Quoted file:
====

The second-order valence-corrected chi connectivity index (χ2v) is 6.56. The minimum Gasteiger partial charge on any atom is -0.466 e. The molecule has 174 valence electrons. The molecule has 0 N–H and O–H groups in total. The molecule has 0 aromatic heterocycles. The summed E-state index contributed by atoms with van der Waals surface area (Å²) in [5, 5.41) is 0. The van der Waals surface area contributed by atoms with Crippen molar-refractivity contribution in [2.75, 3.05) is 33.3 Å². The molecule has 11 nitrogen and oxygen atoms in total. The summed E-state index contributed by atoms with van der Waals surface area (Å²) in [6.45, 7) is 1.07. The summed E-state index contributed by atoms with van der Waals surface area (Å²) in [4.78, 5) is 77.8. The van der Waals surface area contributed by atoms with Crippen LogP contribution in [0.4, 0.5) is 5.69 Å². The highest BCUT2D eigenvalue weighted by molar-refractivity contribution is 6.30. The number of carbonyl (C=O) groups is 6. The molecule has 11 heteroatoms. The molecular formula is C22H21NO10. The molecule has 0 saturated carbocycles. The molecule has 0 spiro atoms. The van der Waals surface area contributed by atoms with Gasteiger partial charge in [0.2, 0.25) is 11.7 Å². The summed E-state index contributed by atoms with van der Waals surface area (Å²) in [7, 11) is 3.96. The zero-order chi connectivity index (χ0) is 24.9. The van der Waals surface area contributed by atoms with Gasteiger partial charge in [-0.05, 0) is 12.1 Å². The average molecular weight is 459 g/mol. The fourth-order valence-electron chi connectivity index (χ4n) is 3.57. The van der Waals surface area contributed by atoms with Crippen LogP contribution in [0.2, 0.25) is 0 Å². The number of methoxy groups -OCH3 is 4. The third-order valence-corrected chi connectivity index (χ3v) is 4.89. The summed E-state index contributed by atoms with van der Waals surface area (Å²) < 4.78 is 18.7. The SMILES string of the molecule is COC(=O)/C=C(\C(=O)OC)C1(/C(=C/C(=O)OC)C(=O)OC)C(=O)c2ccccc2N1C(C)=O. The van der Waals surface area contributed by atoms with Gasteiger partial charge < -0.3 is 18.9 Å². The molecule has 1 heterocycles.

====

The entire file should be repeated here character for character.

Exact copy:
The second-order valence-corrected chi connectivity index (χ2v) is 6.56. The minimum Gasteiger partial charge on any atom is -0.466 e. The molecule has 174 valence electrons. The molecule has 0 N–H and O–H groups in total. The molecule has 0 aromatic heterocycles. The summed E-state index contributed by atoms with van der Waals surface area (Å²) in [5, 5.41) is 0. The van der Waals surface area contributed by atoms with Crippen molar-refractivity contribution in [2.75, 3.05) is 33.3 Å². The molecule has 11 nitrogen and oxygen atoms in total. The summed E-state index contributed by atoms with van der Waals surface area (Å²) in [6.45, 7) is 1.07. The summed E-state index contributed by atoms with van der Waals surface area (Å²) in [4.78, 5) is 77.8. The van der Waals surface area contributed by atoms with Crippen LogP contribution in [0.4, 0.5) is 5.69 Å². The highest BCUT2D eigenvalue weighted by molar-refractivity contribution is 6.30. The number of carbonyl (C=O) groups is 6. The molecule has 11 heteroatoms. The molecular formula is C22H21NO10. The molecule has 0 saturated carbocycles. The molecule has 0 spiro atoms. The van der Waals surface area contributed by atoms with Gasteiger partial charge in [0.2, 0.25) is 11.7 Å². The summed E-state index contributed by atoms with van der Waals surface area (Å²) in [7, 11) is 3.96. The zero-order chi connectivity index (χ0) is 24.9. The van der Waals surface area contributed by atoms with Gasteiger partial charge in [-0.05, 0) is 12.1 Å². The average molecular weight is 459 g/mol. The fourth-order valence-electron chi connectivity index (χ4n) is 3.57. The van der Waals surface area contributed by atoms with Crippen LogP contribution in [0.2, 0.25) is 0 Å². The number of methoxy groups -OCH3 is 4. The third-order valence-corrected chi connectivity index (χ3v) is 4.89. The summed E-state index contributed by atoms with van der Waals surface area (Å²) < 4.78 is 18.7. The SMILES string of the molecule is COC(=O)/C=C(\C(=O)OC)C1(/C(=C/C(=O)OC)C(=O)OC)C(=O)c2ccccc2N1C(C)=O. The van der Waals surface area contributed by atoms with Gasteiger partial charge < -0.3 is 18.9 Å². The molecule has 1 heterocycles.